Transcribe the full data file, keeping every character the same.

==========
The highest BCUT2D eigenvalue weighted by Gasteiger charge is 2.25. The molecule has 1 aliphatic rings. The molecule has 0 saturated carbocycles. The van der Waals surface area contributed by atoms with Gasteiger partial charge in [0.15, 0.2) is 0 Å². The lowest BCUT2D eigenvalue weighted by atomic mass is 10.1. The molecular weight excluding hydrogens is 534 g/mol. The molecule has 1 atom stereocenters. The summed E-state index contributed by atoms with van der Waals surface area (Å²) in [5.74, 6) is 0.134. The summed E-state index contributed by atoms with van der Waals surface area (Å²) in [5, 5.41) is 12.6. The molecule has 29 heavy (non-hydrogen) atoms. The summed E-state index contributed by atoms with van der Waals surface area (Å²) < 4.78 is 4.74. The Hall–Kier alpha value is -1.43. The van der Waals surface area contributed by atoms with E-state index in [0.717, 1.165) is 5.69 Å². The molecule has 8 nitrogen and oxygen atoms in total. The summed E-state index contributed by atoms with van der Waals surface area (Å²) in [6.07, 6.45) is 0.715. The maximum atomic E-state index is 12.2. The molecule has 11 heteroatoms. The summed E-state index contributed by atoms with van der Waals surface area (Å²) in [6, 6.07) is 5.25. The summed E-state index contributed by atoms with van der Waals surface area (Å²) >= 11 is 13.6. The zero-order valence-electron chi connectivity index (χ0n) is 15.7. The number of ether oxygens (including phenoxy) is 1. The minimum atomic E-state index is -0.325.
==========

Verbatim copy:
The highest BCUT2D eigenvalue weighted by Gasteiger charge is 2.25. The molecule has 1 aliphatic rings. The molecule has 0 saturated carbocycles. The van der Waals surface area contributed by atoms with Gasteiger partial charge in [0.15, 0.2) is 0 Å². The lowest BCUT2D eigenvalue weighted by atomic mass is 10.1. The molecular weight excluding hydrogens is 534 g/mol. The molecule has 1 atom stereocenters. The summed E-state index contributed by atoms with van der Waals surface area (Å²) in [5.74, 6) is 0.134. The summed E-state index contributed by atoms with van der Waals surface area (Å²) in [5, 5.41) is 12.6. The molecule has 29 heavy (non-hydrogen) atoms. The summed E-state index contributed by atoms with van der Waals surface area (Å²) < 4.78 is 4.74. The Hall–Kier alpha value is -1.43. The van der Waals surface area contributed by atoms with E-state index in [0.717, 1.165) is 5.69 Å². The molecule has 8 nitrogen and oxygen atoms in total. The summed E-state index contributed by atoms with van der Waals surface area (Å²) in [6.07, 6.45) is 0.715. The maximum atomic E-state index is 12.2. The molecule has 11 heteroatoms. The summed E-state index contributed by atoms with van der Waals surface area (Å²) in [6, 6.07) is 5.25. The summed E-state index contributed by atoms with van der Waals surface area (Å²) >= 11 is 13.6. The zero-order valence-electron chi connectivity index (χ0n) is 15.7. The number of ether oxygens (including phenoxy) is 1. The minimum atomic E-state index is -0.325.